August 30, 2008 at 5:44 AMWell, the news is in from Sydney: little Lin Miaoke is not the only Olympic faker, apparently the entire Sydney Symphony was simply miming along to a recording -- mostly of another orchestra -- during the 2000 Olympics.
Was the Melbourne Symphony Orchestra not cute enough?
It begs the question: Have you ever.....faked it?
It's actually not SUCH an unusual practice in outdoor settings and/or high-production shows. I can remember when I was in the Disney college orchestra one summer (I think I just won't add the year, here), we had a group of dancers that performed with us, and allegedly, sang. Actually the conductor had a click-track in his ear, which helped us to sync up our live playing with the pre-recorded "singing." It allowed us to have consistency in the show, night after night, and it let the dancers do their thing, which was not really singing -- I'm pretty sure that none of their voices were the ones recorded.
Is this wrong? Is it art? Well, it's entertainment.
Sometimes we are asked to "fake it," like the musicians in Sydney. Hey, the check still cashes. And sometimes people have a lot of fun, spending the day as an "extra" for a movie, in which they "fake it" for the movies. After all, real musicians make the best fakers. For example, can anyone spot the problems here with having an actress faking the fiddle?
Now, I haven't even gotten into whether or not any of you have faked some of those 16th notes in the middlemost sections of the 1812 Overture while sight-reading the Fourth of July concert, etc.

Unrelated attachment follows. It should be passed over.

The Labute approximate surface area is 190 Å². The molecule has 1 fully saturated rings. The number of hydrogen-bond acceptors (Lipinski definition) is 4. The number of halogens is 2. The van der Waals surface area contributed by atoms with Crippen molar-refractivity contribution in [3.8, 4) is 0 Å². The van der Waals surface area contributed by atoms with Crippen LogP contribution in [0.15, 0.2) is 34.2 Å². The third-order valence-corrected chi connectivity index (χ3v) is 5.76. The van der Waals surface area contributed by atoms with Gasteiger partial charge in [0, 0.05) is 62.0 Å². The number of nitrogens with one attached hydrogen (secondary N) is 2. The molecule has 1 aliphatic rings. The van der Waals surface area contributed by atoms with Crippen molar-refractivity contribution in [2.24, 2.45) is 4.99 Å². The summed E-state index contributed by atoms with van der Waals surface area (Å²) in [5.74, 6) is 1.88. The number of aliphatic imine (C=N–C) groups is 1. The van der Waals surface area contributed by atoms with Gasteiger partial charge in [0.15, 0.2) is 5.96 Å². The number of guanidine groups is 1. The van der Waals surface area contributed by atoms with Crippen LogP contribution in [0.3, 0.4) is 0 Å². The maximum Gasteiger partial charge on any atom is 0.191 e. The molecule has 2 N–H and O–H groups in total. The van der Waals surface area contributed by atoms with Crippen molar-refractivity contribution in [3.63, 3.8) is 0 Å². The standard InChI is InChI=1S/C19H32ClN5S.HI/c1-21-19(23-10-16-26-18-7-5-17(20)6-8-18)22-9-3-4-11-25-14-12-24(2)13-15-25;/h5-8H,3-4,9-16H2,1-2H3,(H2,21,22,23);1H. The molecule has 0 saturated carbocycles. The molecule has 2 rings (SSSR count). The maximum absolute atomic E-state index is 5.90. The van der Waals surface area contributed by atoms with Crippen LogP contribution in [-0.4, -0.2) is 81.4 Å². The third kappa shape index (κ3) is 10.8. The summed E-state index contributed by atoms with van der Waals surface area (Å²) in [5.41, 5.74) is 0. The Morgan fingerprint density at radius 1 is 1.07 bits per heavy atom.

So now. Be honest and answer the question. Then, let's hear your views on "faking it" and also your funny stories.
I did go to Las Vegas and happened to be Downtown where a live band was playing outside and the violinist was obviously faking it...but not really trying to match the recording note for note. It was disturbing. More recently I saw an Icelandic synth-pop group, Mum, that had two members faking violin and viola parts and that was equally disappointing. People seemed to accept the visual pantomines as part of the intent and spectacle. The instruemts were very shiny bright new acoustic instruments and unamplified in an otherwise electric sound. I wonder if audience expectations of commonly enhanced sound production on today's recordings exceed the talent available or reproducaable on tour!
the last i heard is that sydney has better dental care and that is why.
in terms of "acceptability" of fake presentation in an otherwise perfect world:), on a scale of 1 to 10, 1 meaning: no big deal, figures, thus not surprising, to 10, meaning: wow, what were they thinking, here is my rating system and samplers:
the vanilla boys: 0. simply junk, non-issue. who cares.
fake or added on firework effect: 1. (the chinese never advertised: come see 100% authentic firework. it is a show, stupid, like magic:)
cuter face win: 3. again, just feeling more bad for the hidden girl than the illusion.
pavoratti lip sync: 7. i would have rated a 11 but since he had pancreatic cancer, he deserves 4 point of courtesy. since he was sick, he was not thinking, i figure.
sydney sickness: massive plague. i simply cannot imagine every single one of the entire orchestra going along with it. best kept secret of the past 8 years. well done boyz and girlz. a 10!
As for me, I've faked many a sixteenth note in the Firebird suite.